Moritz Eggert – Musica Viva Vol. 30

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It’s often not easy to put into words how or why a piece works, and in the case of Moritz Eggert, i’m literally starting this article not at all sure what on earth i’m going to say. The latest Musica Viva disc on the NEOS label – Vol. 30, which testifies to NEOS’ incredible ongoing commitment to avant-garde music – is dedicated to two of Eggert’s works, performed by the Bavarian Radio Symphony Orchestra: Masse, the seventh in his ‘Number Nine’ series, and Muzak, a piece for voice and orchestra dedicated to the late David Bowie. Having written recently about one contemporary response to muzak, it’s interesting to encounter another one, although straight away there are some issues with that title and its implied accompanying conceit.

It’s not actually about muzak. Not even remotely. As a musical entity, muzak isn’t bound within the limits of one particular genre. Instead, its primary characteristic is to be an especially light, anodyne and inconspicuous version of whatever stylistic manner is desired, usually some form of pop, rock or jazz. The distinction between the original musical form – the ‘parent’ – and the muzak rendition of it – the ‘child’ or, better still, the ‘bastard’ – is an essential one: the former seeks active attention, the latter requires passive (even subliminal) acknowledgement. The main problem with Eggert’s Muzak is that this distinction is essentially lost. The piece, conducted here by David Robertson, is constructed as a collage of generic tropes that process past as if on a conveyor belt, snippets and fragments that allude to various kinds of what Eggert summarises as “commercial music”. Perhaps inevitably, jump-cut juxtapositions between sharply dissimilar idioms is amusing, and this is evidently no accident. The reality that the piece has a deliberately comic sensibility is reinforced in part by the often hilarious delivery with which Eggert himself performs the role of the solo voice, singing, crooning and otherwise articulating a stream of allusions to the “clichés or platitudes of pop music” (the composer’s words). One especially funny section takes an extended pot-shot at the arch-nemesis of good taste André Rieu, references to his name causing Eggert’s voice to become quietly apoplectic, letting out a collection of barely-repressed f-bombs. Read more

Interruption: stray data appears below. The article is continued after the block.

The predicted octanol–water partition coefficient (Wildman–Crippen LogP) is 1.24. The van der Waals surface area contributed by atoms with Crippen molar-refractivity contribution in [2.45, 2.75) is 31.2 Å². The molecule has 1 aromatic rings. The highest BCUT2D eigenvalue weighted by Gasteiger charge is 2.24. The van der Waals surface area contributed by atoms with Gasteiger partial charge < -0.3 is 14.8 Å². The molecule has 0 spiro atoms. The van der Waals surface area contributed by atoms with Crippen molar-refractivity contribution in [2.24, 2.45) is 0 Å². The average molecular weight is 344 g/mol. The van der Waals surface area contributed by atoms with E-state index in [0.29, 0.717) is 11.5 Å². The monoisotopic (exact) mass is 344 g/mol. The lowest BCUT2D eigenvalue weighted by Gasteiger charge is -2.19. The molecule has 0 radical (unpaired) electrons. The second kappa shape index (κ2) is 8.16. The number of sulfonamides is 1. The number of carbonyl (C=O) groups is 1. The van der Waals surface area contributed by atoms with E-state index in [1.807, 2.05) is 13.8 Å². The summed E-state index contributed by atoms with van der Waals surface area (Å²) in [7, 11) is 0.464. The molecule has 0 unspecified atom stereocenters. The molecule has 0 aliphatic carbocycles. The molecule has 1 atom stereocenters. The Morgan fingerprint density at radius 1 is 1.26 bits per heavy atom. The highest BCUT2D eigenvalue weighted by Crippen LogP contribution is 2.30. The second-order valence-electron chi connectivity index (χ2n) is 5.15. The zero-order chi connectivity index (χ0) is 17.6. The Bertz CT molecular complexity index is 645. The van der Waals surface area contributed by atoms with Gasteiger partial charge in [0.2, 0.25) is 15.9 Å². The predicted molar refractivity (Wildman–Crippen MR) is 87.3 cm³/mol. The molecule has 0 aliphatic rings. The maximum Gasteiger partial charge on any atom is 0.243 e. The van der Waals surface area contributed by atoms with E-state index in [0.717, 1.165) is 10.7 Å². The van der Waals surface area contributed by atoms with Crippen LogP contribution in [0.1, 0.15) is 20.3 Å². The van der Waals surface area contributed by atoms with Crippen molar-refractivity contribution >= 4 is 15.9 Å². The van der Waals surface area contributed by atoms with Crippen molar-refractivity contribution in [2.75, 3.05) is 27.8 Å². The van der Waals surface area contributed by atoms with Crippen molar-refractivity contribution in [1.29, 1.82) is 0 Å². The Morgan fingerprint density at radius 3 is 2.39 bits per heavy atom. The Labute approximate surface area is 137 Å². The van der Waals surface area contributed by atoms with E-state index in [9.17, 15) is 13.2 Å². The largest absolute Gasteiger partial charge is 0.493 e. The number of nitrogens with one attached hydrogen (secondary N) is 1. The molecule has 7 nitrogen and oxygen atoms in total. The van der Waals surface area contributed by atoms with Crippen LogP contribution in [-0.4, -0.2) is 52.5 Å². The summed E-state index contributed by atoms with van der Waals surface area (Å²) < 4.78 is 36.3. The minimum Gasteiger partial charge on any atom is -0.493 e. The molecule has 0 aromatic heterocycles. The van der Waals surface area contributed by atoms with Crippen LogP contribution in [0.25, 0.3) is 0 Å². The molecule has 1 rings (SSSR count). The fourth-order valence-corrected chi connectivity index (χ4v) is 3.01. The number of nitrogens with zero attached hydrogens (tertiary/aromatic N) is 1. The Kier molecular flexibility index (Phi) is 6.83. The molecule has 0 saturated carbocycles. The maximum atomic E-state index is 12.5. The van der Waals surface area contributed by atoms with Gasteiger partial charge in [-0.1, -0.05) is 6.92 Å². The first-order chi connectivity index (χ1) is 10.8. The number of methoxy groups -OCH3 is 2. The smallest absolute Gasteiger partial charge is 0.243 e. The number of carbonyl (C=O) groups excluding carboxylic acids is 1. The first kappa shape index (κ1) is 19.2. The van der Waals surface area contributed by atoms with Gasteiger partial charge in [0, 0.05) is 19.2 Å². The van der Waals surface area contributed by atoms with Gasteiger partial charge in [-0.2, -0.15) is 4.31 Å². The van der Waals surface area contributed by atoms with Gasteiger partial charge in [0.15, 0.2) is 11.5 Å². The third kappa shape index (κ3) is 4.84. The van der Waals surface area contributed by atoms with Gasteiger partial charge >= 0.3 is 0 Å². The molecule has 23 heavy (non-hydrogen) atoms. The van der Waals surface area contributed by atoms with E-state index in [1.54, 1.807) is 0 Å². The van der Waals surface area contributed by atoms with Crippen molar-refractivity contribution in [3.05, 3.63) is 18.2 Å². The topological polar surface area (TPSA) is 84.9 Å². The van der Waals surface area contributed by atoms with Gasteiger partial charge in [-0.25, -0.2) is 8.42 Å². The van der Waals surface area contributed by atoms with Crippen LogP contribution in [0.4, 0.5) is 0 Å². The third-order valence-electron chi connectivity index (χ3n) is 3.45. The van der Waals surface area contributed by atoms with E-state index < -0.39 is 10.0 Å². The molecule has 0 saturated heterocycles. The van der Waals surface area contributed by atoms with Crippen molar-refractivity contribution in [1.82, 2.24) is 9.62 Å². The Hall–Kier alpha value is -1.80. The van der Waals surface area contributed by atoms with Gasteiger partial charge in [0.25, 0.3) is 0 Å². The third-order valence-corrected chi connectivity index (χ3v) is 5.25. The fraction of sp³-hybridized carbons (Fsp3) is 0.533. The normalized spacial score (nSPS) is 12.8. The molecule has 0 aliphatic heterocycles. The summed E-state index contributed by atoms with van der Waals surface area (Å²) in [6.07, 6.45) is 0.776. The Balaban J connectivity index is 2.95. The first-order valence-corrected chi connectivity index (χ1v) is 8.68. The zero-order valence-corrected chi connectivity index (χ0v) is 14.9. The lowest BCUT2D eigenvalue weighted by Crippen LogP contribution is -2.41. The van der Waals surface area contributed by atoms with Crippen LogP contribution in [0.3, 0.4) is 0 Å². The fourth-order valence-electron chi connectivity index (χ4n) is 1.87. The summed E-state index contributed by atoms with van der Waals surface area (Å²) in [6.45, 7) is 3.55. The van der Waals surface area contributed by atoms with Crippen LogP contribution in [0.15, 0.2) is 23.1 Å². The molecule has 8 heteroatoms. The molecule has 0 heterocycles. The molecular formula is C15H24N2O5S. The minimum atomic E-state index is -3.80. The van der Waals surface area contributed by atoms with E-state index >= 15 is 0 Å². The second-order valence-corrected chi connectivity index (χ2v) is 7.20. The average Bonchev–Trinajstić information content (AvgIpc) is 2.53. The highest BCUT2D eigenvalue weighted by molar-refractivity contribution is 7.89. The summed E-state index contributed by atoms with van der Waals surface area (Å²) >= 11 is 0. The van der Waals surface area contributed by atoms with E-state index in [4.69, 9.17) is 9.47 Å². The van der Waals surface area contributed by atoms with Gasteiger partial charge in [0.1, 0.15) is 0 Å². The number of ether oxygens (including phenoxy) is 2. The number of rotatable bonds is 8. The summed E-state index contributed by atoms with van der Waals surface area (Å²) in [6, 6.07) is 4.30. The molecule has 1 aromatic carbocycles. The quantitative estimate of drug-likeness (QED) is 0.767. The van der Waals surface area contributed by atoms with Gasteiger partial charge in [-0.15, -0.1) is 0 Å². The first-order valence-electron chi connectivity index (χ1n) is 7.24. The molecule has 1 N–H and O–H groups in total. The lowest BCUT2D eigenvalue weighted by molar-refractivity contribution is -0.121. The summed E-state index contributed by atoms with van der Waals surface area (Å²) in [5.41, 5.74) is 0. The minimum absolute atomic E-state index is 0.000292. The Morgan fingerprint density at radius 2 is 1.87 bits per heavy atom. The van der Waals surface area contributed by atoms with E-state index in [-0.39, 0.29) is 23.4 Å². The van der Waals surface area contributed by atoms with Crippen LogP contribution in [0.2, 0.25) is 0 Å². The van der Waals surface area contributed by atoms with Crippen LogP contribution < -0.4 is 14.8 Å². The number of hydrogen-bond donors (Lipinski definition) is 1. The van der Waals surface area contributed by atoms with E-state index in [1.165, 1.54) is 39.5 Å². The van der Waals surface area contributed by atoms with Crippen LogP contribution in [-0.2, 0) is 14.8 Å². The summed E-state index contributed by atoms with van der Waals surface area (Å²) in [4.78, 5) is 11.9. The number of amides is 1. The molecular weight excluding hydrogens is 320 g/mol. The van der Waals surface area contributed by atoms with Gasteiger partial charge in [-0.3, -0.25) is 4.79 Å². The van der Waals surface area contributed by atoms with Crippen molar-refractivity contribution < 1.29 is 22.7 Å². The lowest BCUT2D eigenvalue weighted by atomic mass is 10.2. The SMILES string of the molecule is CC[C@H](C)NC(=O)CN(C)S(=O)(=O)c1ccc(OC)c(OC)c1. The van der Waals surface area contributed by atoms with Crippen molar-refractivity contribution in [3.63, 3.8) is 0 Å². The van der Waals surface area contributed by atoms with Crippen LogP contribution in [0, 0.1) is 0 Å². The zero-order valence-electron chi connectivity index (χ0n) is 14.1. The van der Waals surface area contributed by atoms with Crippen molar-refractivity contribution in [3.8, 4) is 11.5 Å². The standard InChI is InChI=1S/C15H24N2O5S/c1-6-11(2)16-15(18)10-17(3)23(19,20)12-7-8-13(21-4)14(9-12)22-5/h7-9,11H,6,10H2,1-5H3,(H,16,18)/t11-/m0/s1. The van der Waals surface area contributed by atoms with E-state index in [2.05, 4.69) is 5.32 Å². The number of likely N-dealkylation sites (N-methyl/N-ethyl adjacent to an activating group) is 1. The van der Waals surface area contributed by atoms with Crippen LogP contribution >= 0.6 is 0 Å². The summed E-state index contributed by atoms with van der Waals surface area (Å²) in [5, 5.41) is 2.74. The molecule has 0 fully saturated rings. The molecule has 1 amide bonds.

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Kenneth Hesketh – In Ictu Oculi

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One of the things i’ve noted previously when writing about the larger-scale music of Kenneth Hesketh – which in general i’ve admired very much – is its tendency toward what i’ve called “laser-sighted focus”. This peculiar kind of über-clarity is exhibited in many of Hesketh’s works from the noughties, and from my perspective has proved problematic, not only becoming rather tiring, but actively working against what seemed to me to be the composer’s more fundamental (and engaging) instincts for more unconventional, nebulous forms of drama and narrative. So it’s interesting to be able to compare then and now with a new disc of more recent orchestral works released last month on Paladino Music. The three featured works, performed by the BBC National Orchestra of Wales conducted by Christoph-Mathias Mueller, were all composed during the last few years, and right at the outset it’s abundantly clear that much has changed, about which more in a moment.